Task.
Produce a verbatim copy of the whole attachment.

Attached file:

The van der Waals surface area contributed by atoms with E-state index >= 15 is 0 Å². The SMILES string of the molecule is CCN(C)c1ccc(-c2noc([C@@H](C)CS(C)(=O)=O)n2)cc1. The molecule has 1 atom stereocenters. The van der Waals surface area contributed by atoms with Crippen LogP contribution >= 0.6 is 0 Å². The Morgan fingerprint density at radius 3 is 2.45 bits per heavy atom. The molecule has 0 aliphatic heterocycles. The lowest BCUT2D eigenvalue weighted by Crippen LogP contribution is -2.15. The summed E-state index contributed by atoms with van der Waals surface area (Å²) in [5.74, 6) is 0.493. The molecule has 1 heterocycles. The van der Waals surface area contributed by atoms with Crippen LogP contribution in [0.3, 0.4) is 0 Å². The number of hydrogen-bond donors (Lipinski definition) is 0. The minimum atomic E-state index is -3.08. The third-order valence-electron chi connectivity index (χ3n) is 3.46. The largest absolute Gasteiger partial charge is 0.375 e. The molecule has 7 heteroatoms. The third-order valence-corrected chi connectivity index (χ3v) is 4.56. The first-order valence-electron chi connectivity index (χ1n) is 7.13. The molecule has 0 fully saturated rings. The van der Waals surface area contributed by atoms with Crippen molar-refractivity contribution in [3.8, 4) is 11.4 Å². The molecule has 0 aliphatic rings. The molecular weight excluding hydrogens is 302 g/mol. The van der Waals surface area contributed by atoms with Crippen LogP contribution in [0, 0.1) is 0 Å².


The van der Waals surface area contributed by atoms with E-state index >= 15 is 0 Å². The SMILES string of the molecule is CCN(C)c1ccc(-c2noc([C@@H](C)CS(C)(=O)=O)n2)cc1. The molecule has 1 atom stereocenters. The van der Waals surface area contributed by atoms with Crippen LogP contribution >= 0.6 is 0 Å². The Morgan fingerprint density at radius 3 is 2.45 bits per heavy atom. The molecule has 0 aliphatic heterocycles. The lowest BCUT2D eigenvalue weighted by Crippen LogP contribution is -2.15. The summed E-state index contributed by atoms with van der Waals surface area (Å²) in [5.74, 6) is 0.493. The molecule has 1 heterocycles. The van der Waals surface area contributed by atoms with Crippen LogP contribution in [0.3, 0.4) is 0 Å². The number of hydrogen-bond donors (Lipinski definition) is 0. The minimum atomic E-state index is -3.08. The third-order valence-electron chi connectivity index (χ3n) is 3.46. The largest absolute Gasteiger partial charge is 0.375 e. The molecule has 7 heteroatoms. The third-order valence-corrected chi connectivity index (χ3v) is 4.56. The first-order valence-electron chi connectivity index (χ1n) is 7.13. The molecule has 0 fully saturated rings. The van der Waals surface area contributed by atoms with Crippen molar-refractivity contribution in [3.8, 4) is 11.4 Å². The molecule has 0 aliphatic rings. The molecular weight excluding hydrogens is 302 g/mol. The van der Waals surface area contributed by atoms with Crippen LogP contribution in [0, 0.1) is 0 Å².